Barcodes at Spokane Street Viaduct decode SoDo’s rich past

More than 200 years of SoDo’s history will be on display this month after a unique art instillation is unveiled at the Spokane Street Viaduct Widening Project site. The artwork, located in the lower roadway reconstruction, will be officially dedicated during a public ceremony Nov. 16 beginning at 9 a.m.

SODO, created by California-based Merge Conceptual Design artists’ Claudia Reisenberger and Franka Diehnelt, is a vast visual narrative that catalogues more than 200 years of SoDo’s history.

Created in partnership with the Seattle Department of Transportation, the artwork consists more than 500 painted columns. Nine different color and image schemes create separate zones that recollect the natural and cultural history of the area, the industries that flourished there, and wildlife that inhabited the site. The nine themes in SODO include (east to west): Another Man’s Treasure, Forest of Stilts, Duck-Duck-Goose, Heavy Metal, Moved Mountain, Slowheel, Cuts and Hides and Liquid Land.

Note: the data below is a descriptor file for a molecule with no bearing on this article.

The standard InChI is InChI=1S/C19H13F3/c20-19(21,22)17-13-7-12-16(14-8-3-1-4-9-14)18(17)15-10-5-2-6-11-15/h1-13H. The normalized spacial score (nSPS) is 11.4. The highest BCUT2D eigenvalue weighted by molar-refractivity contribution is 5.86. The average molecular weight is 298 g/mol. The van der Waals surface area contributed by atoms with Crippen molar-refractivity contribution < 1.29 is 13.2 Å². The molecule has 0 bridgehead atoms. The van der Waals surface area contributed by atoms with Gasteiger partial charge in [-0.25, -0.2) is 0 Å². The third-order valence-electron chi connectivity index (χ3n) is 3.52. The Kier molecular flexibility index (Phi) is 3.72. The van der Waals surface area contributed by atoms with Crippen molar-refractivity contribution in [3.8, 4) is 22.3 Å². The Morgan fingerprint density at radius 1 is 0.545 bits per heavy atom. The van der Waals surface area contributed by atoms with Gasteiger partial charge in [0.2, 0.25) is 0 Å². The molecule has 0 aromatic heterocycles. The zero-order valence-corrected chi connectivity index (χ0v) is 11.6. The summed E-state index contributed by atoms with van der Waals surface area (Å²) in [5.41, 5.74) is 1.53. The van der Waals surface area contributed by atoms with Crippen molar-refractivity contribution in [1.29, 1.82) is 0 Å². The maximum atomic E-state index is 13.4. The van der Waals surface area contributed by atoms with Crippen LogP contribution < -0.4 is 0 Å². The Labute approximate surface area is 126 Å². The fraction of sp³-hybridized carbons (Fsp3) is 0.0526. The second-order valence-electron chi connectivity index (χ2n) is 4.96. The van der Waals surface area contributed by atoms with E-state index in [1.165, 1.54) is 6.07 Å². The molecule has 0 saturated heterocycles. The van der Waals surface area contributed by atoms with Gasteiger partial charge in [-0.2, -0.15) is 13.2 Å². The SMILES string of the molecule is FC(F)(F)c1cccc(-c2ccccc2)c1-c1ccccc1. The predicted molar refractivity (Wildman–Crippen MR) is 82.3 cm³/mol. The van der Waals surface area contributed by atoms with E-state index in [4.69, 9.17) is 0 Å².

Large stenciled and barcode designs adorn the concrete columns that hold up the existing and new portions of the Spokane Street Viaduct between Sixth Avenue South and East Marginal Way South. To distinguish and identify each theme within the artwork, the artists created their own unique barcodes encrypted with the name of each field (e.g., Another Man’s Treasure) for the project. The striped barcodes on the columns (viewed from westbound South Spokane Street) visually play with the corridor’s perspective beneath the viaduct and line up to create a whole barcode pattern when viewed from specific points along the roadway.